Oscar Wilde’s irreverent comedy of manners, The Importance of Being Earnest, now playing at Church Hill Theatre, offers a tongue-in-cheek look at Victorian England. Directed by Sylvia Maloney, the play reminds us that the Victorians, who have the reputation of taking themselves far too seriously, also had an irrepressibly silly side – one that Wilde brings into delicious focus. Even the play’s subtitle, “A Trivial Comedy for Serious People,” takes a sly poke at the disconnect between the Victorians’ self-image and their tendency to elevate the minutiae of life into major social and moral crises.
Wilde (1854-1900) was born in Dublin, the son of two Anglo-Irish intellectuals. He spoke fluent French and German at an early age and studied Classics first at Trinity College, Dublin, then at Oxford. Two of his Oxford tutors, Walter Pater and John Ruskin, introduced him to aestheticism, a movement often characterized as “art for art’s sake.” Wilde became one of the major proponents of the movement, writing poetry, essays, and journalism distinguished by their biting wit and stylistic elegance. His only novel, The Picture of Dorian Gray, was written in 1890.
Wilde turned to the theater in the 1890s, producing a string of popular comedies that combined witty dialogue, polished structure and satire of the leisure classes. Earnest, written in 1895, seemed at first to be a major triumph for Wilde. However, a quarrel with the Marquess of Queensbury, whose son was Wilde’s lover, ended with Wilde’s being arrested and imprisoned for homosexuality – still a criminal offense in those days. The scandal led to the play’s original London run being closed after only 86 performances; a New York run closed after 16 nights.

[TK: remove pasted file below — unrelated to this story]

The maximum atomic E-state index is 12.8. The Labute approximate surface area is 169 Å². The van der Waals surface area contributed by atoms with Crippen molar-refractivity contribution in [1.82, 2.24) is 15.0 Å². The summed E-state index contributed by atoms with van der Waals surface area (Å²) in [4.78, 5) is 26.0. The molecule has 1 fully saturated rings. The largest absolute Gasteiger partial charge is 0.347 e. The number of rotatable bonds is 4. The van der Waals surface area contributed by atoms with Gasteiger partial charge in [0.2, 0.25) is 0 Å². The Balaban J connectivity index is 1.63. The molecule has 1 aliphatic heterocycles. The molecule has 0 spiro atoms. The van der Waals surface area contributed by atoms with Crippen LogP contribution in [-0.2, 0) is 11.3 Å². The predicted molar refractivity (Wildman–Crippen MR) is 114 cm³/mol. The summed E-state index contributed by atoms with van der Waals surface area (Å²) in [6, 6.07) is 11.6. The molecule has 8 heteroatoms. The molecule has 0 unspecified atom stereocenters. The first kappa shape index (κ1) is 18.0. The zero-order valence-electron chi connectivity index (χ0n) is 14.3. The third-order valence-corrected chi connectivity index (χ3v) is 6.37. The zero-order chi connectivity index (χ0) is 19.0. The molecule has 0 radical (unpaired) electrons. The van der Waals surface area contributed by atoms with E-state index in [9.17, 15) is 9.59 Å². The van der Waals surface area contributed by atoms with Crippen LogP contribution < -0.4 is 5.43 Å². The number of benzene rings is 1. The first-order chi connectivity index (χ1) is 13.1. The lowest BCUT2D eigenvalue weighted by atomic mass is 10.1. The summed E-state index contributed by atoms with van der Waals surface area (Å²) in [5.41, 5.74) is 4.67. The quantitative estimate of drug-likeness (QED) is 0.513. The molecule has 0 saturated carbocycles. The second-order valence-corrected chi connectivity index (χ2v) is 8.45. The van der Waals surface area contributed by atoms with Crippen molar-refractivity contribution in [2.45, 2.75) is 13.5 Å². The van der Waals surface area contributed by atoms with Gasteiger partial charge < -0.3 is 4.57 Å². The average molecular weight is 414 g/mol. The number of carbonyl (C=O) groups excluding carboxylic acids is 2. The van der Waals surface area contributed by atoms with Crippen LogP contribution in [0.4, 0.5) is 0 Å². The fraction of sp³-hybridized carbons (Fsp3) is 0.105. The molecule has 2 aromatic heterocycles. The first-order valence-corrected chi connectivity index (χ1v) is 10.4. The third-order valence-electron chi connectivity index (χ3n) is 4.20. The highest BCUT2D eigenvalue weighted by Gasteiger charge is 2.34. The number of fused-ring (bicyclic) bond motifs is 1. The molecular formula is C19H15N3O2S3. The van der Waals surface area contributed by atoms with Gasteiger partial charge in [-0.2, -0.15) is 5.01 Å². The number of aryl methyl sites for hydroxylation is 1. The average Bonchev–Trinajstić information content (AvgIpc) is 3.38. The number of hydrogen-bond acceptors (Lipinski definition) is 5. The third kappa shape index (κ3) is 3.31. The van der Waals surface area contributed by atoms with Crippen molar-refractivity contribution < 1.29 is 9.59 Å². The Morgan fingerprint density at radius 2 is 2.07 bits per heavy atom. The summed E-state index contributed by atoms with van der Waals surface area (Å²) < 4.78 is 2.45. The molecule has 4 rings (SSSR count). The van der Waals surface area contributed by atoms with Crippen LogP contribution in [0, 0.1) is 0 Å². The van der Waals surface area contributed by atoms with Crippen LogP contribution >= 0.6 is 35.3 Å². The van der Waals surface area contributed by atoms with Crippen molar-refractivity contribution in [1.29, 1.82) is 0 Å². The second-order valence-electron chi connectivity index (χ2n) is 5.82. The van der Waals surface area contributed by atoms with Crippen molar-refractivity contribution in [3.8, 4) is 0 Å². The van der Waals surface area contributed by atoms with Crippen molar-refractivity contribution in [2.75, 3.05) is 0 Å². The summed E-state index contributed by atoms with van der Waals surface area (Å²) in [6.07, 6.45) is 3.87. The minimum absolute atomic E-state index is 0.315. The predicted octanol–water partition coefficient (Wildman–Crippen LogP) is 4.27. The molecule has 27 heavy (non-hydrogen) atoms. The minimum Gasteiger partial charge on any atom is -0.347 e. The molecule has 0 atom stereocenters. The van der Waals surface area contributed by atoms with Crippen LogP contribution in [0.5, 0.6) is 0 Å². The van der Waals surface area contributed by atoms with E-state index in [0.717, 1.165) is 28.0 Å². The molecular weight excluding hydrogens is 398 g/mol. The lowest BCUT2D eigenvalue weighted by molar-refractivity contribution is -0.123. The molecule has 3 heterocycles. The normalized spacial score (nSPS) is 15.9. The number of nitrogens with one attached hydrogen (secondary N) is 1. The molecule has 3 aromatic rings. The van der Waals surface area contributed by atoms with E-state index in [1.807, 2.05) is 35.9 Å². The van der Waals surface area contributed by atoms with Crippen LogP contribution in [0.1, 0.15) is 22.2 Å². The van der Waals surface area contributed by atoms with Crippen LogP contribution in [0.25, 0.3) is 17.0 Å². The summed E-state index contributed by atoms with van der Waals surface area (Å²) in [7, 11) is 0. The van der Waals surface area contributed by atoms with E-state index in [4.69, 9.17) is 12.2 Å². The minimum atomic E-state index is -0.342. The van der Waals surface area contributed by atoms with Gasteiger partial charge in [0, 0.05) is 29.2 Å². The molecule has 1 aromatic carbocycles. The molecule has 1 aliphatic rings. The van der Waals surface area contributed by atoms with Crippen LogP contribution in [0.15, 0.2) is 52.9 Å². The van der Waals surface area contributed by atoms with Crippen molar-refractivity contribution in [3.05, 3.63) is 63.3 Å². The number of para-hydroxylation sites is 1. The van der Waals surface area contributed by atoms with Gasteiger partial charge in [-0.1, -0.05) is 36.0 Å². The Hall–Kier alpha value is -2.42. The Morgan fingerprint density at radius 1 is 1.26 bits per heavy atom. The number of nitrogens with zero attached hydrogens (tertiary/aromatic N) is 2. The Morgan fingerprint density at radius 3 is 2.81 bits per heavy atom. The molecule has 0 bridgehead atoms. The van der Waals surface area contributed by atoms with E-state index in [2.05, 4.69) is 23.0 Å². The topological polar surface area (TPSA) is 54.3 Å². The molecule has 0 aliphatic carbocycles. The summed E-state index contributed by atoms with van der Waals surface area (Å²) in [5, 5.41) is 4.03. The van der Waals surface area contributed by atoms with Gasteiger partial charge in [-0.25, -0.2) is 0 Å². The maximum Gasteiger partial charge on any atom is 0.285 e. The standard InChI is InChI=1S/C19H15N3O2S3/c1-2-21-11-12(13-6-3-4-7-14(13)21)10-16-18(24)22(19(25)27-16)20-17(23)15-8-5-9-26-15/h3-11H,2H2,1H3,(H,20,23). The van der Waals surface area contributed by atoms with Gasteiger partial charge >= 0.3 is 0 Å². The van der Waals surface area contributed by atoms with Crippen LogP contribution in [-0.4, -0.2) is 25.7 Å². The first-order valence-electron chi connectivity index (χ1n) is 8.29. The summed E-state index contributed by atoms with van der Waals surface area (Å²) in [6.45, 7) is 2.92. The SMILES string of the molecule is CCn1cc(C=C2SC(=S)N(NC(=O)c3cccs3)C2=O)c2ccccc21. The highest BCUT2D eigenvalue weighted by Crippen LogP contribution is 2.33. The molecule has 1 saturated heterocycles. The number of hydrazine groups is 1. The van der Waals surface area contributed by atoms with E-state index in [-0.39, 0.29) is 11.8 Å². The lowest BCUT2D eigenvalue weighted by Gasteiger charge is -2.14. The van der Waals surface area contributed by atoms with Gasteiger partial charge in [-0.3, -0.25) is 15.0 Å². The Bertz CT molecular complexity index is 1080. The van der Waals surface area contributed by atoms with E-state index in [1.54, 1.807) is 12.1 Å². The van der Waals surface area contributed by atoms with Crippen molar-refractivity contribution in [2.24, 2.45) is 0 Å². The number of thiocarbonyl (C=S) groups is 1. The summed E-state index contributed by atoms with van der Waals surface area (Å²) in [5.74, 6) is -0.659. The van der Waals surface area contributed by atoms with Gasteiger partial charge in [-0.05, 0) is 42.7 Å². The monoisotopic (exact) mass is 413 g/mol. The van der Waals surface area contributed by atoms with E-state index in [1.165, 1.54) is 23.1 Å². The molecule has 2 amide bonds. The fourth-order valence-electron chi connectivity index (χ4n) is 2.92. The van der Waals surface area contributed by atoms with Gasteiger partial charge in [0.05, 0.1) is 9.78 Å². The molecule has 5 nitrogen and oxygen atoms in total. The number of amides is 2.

However, the play survived the scandal, and over the years, it has become one of the best-known of Wilde’s writings. It has received numerous revivals since its debut, including three film versions. In 1995, one critic called it “the second most known and quoted play in English after Hamlet.”
The plot follows two young men, John Worthing and Algernon Moncrief, each of whom leads a sort of double life. Worthing has invented an imaginary brother, Earnest, who gives him an excuse to visit London when he grows tired of life in the country – and whose name he assumes during his city visits. Moncrief, for his part, has invented an invalid friend, Bunbury, whom he pretends to visit in the country when city life bores him. The audience learns this in the opening act, set in Moncrief’s London apartment. We also learn that Worthing is in love with Moncrief’s cousin, Gwendolyn Fairfax, who comes to visit with her mother, Lady Bracknell. And Moncrief learns that Worthing has a young ward, Cecily Cardew, living at his country estate.
The plot develops as Moncrief decides to visit Worthing’s country home to meet Cecily, pretending to be the imaginary brother Ernest. This leads to hilarious consequences as Worthing returns home to discover his friend’s surprise visit – but we won’t give away the plot. Go see it and find out!
Maloney has put together a talented cast that includes both Church Hill regulars and several newer faces.
Howard Messick, a familiar figure on both the Church Hill and Garfield stages, takes the role of Worthing. One of the best comic actors on the local scene, Messick is a good choice for the character, drawing on his unparalleled ability to mug. He rolls his eyes or waves a hand in exactly the right way at exactly the right moment.
John Beck, previously seen in a number of supporting roles at CHT, takes the major role of Moncrief – and does an outstanding job. He presents a veneer of sophistication that highlights Wilde’s witty dialogue, which he delivers crisply and clearly. One hopes he builds on this appearance to take on more leading roles in the future.